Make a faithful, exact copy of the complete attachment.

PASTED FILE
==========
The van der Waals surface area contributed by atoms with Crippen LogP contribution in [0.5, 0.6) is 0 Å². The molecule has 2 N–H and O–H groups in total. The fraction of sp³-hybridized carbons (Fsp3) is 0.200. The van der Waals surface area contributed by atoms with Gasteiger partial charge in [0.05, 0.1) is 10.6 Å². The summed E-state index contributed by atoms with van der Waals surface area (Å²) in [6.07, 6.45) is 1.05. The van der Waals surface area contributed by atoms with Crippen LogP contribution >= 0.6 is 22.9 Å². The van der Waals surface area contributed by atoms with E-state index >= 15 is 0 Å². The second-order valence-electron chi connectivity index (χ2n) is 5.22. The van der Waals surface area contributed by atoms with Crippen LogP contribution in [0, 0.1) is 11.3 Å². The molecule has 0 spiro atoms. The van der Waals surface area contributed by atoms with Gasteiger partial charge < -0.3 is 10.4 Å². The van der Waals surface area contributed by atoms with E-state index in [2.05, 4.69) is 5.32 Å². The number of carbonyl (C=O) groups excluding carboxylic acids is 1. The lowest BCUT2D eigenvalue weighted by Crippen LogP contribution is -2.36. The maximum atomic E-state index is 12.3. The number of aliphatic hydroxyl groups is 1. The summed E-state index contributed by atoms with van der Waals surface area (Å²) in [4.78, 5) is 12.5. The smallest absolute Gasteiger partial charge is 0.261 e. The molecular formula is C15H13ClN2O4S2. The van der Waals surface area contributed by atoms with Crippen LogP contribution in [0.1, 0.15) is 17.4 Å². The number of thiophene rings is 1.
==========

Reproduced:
The van der Waals surface area contributed by atoms with Crippen LogP contribution in [0.5, 0.6) is 0 Å². The molecule has 2 N–H and O–H groups in total. The fraction of sp³-hybridized carbons (Fsp3) is 0.200. The van der Waals surface area contributed by atoms with Gasteiger partial charge in [0.05, 0.1) is 10.6 Å². The summed E-state index contributed by atoms with van der Waals surface area (Å²) in [6.07, 6.45) is 1.05. The van der Waals surface area contributed by atoms with Crippen LogP contribution >= 0.6 is 22.9 Å². The van der Waals surface area contributed by atoms with E-state index >= 15 is 0 Å². The second-order valence-electron chi connectivity index (χ2n) is 5.22. The van der Waals surface area contributed by atoms with Crippen LogP contribution in [0, 0.1) is 11.3 Å². The molecule has 0 spiro atoms. The van der Waals surface area contributed by atoms with Gasteiger partial charge < -0.3 is 10.4 Å². The van der Waals surface area contributed by atoms with E-state index in [2.05, 4.69) is 5.32 Å². The number of carbonyl (C=O) groups excluding carboxylic acids is 1. The lowest BCUT2D eigenvalue weighted by Crippen LogP contribution is -2.36. The maximum atomic E-state index is 12.3. The number of aliphatic hydroxyl groups is 1. The summed E-state index contributed by atoms with van der Waals surface area (Å²) in [4.78, 5) is 12.5. The smallest absolute Gasteiger partial charge is 0.261 e. The molecular formula is C15H13ClN2O4S2. The van der Waals surface area contributed by atoms with Crippen LogP contribution in [0.1, 0.15) is 17.4 Å². The number of thiophene rings is 1.